In overseas mergers & acquisitions transactions, the pricing mechanism is often the core of the negotiation, and it is also one of the transaction elements that need to be confirmed by the financial team, lawyer team, and tax team in the M&A transaction text.
Generally speaking, there are two common M&A pricing mechanisms: Post-closing Price Adjustment Mechanism and LockedBox Mechanism.
The post-closing price adjustment mechanism is a pricing mechanism commonly used in cross-border mergers and acquisitions. In this mechanism, there are two important dates: the signing date of the share purchase agreement ("SPA") and the closing date. The parties to the transaction first determine the enterprise value of the underlying company on the SPA signing date, and then determine the equity value through "actual cash, liabilities and working capital" after closing.
The lock-box mechanism is another common pricing mechanism in M&A transactions. In the lock box mechanism, there are three important dates: lock box date, SPA signing date and delivery date. Specifically, the parties to the transaction determine the fixed equity value of the target company on the date of the SPA. The fixed equity value is calculated from the balance sheet on the lockbox date agreed by both parties ("Lockbox Balance Sheet"), and is fixed on the SPA signing date and will not be adjusted after delivery.
Since there is no post-delivery adjustment in the lock-box mechanism, and the economic risks and interests of the target company are transferred to the buyer on the lock-box date, and the ownership of the shares does not belong to the buyer until the delivery date, the buyer needs to seek value reduction agreement to seek Protect.
Value impairment refers to the value extraction behavior or activity performed by the seller on the target company between the lock box date and the delivery date. The allowable depreciation of value is an item that the seller can extract in value as agreed by both parties on the signing date of the SPA, and the occurrence of an allowable depreciation of value will not result in a reduction in the purchase price or trigger the seller's breach of representations/warranties.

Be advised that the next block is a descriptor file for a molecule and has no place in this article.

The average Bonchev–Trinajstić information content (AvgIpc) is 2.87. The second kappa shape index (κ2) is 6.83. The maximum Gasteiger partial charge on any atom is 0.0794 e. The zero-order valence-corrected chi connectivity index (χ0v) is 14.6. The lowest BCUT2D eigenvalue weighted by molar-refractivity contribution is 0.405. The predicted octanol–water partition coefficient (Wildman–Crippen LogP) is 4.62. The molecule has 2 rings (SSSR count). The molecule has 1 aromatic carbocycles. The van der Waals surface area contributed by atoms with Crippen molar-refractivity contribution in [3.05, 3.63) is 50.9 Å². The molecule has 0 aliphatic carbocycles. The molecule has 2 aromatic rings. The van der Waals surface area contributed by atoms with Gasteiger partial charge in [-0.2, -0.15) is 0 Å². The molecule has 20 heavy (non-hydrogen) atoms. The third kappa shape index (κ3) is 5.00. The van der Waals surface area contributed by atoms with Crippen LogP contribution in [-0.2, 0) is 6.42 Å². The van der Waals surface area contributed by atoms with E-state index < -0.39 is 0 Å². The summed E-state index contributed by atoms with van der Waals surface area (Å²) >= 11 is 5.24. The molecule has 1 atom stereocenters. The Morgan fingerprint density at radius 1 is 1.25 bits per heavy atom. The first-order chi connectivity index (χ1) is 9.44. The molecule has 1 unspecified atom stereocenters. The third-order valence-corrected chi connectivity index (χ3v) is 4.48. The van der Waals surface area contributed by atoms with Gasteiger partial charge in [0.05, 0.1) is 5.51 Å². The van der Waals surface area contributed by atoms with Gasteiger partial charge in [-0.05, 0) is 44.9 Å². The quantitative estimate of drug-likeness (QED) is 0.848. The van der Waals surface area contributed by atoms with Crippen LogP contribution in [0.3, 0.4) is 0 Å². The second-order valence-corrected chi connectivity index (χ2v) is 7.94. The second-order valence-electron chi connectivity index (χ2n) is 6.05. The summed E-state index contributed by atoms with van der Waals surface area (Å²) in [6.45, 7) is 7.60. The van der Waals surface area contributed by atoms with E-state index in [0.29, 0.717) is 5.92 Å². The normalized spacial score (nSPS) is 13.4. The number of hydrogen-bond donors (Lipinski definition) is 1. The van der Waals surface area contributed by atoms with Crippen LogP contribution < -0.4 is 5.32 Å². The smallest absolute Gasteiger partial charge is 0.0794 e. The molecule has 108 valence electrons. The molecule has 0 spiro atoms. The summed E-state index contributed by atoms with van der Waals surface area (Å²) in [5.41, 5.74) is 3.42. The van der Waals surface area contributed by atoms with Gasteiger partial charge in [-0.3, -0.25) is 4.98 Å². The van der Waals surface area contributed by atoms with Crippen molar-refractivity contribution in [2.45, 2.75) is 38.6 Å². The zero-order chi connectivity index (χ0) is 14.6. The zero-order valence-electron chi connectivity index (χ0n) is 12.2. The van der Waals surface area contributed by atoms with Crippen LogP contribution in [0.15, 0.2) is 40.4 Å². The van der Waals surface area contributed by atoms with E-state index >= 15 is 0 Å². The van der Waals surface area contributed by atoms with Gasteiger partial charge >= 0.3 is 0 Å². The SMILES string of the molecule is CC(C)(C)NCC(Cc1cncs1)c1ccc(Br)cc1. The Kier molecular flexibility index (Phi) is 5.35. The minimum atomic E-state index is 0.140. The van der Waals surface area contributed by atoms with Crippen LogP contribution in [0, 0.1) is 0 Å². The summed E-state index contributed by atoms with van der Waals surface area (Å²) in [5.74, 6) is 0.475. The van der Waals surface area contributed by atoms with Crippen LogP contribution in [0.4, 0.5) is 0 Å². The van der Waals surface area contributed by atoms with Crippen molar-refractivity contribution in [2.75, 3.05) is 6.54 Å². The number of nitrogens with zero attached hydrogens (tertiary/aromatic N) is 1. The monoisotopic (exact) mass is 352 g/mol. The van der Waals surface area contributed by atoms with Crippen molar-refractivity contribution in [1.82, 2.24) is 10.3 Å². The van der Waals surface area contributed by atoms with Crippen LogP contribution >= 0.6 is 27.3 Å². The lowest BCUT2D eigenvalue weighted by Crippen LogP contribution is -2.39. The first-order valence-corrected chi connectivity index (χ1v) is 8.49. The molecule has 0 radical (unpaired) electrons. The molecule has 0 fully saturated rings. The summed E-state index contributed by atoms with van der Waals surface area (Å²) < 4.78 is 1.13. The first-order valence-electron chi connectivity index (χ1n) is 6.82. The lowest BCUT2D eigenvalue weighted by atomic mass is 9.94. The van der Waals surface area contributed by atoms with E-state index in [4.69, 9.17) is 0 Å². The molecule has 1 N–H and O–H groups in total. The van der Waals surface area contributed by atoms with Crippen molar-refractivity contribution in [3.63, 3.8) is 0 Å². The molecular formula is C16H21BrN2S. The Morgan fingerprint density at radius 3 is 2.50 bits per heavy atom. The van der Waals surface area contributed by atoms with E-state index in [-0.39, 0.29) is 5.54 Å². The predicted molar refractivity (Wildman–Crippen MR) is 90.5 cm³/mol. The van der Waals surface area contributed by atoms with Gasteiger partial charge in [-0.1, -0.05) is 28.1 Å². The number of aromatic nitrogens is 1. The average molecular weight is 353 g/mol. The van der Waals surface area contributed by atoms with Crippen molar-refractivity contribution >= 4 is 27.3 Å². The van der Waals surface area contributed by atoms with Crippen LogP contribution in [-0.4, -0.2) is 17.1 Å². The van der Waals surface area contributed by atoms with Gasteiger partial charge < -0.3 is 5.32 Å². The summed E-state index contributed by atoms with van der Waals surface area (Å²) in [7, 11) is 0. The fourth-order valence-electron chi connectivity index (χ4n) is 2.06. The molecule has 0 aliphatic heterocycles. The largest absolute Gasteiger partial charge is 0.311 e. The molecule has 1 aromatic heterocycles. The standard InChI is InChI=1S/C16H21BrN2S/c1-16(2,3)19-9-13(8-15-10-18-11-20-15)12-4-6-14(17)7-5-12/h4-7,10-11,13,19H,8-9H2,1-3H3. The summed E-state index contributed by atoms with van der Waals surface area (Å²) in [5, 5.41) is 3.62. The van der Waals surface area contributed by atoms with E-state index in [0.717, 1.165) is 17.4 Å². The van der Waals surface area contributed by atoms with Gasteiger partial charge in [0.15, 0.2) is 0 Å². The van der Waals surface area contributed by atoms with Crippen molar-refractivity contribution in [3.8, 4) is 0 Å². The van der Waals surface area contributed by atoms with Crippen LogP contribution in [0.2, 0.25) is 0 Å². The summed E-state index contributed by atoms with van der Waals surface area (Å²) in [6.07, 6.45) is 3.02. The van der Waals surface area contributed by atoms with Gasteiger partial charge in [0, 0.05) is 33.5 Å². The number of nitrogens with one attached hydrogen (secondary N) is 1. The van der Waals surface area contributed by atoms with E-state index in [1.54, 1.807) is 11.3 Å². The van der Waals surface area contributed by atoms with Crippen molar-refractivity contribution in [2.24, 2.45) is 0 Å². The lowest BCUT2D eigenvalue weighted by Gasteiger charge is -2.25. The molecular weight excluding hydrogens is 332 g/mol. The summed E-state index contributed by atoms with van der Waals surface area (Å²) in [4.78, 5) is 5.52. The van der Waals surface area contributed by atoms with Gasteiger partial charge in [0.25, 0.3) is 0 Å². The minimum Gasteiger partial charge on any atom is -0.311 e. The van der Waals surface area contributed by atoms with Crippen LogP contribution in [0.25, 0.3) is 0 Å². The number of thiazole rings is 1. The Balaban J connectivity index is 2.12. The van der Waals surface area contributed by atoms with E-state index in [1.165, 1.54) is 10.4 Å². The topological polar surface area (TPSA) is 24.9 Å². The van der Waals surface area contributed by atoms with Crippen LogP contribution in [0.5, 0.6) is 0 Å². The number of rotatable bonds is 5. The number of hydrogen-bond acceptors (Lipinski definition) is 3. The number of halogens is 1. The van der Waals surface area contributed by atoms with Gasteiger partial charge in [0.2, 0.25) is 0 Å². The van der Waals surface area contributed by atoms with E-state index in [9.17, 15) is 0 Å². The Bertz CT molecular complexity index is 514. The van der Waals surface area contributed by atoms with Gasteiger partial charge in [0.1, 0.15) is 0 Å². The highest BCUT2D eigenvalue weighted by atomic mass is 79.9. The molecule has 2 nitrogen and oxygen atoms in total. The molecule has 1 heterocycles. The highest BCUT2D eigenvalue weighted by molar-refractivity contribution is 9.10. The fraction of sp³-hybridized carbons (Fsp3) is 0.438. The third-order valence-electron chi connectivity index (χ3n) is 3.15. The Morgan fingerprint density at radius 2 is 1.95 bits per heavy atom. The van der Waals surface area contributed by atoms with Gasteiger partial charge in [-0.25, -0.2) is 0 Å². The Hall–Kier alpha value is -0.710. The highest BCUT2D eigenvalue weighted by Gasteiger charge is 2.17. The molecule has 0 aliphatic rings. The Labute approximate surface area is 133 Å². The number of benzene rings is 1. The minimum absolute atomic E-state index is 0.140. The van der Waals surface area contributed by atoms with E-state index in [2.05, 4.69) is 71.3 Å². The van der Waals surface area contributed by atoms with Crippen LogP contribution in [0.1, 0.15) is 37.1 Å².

The core of the lock-box mechanism for cross-border mergers and acquisitions is to lock the value of the target company on the lock-box day, and there is no need to adjust the purchase price after delivery.
One of the main differences between the lockbox mechanism and the post-delivery price adjustment mechanism is whether there is a post-delivery price adjustment. In M&A transactions using the lock-box mechanism, one of the biggest concerns of the buyer is that the consideration (purchase price) paid by the buyer cannot accurately reflect the value of the target company at the time of delivery. Therefore, in order to appease the buyer's concern, in some transactions both parties Pricing will be based on a combination of lock-box mechanism and surplus mechanism.
Combining the lock-box mechanism with the surplus mechanism, through the surplus mechanism, the seller is required to still bear a certain proportion of operating risks, which can partially reduce the buyer's risk.
In overseas mergers & acquisitions transactions, the buyer and the seller adopt the lock-box mechanism, but it is agreed that the buyer will only pay a certain percentage of the purchase price at the time of delivery, and the remaining part will be paid to the seller after adjustment according to the operating conditions of the target company after the end of the surplus period. In this way, after the seller transfers the risk of the target company to the buyer based on the lock-box mechanism on the lock-box day, the seller can still be required to "take" part of the risk, thus partially solving the buyer's concerns under the lock-box mechanism.
Through a brief introduction and comparison of two common pricing mechanisms in overseas mergers & acquisitions transactions, we can see the advantages and disadvantages of different mechanisms for both parties. Of course, both parties to the transaction should choose an appropriate pricing mechanism based on the nature of the transaction, the needs of both parties, the negotiating position of both parties, and the ease of operation.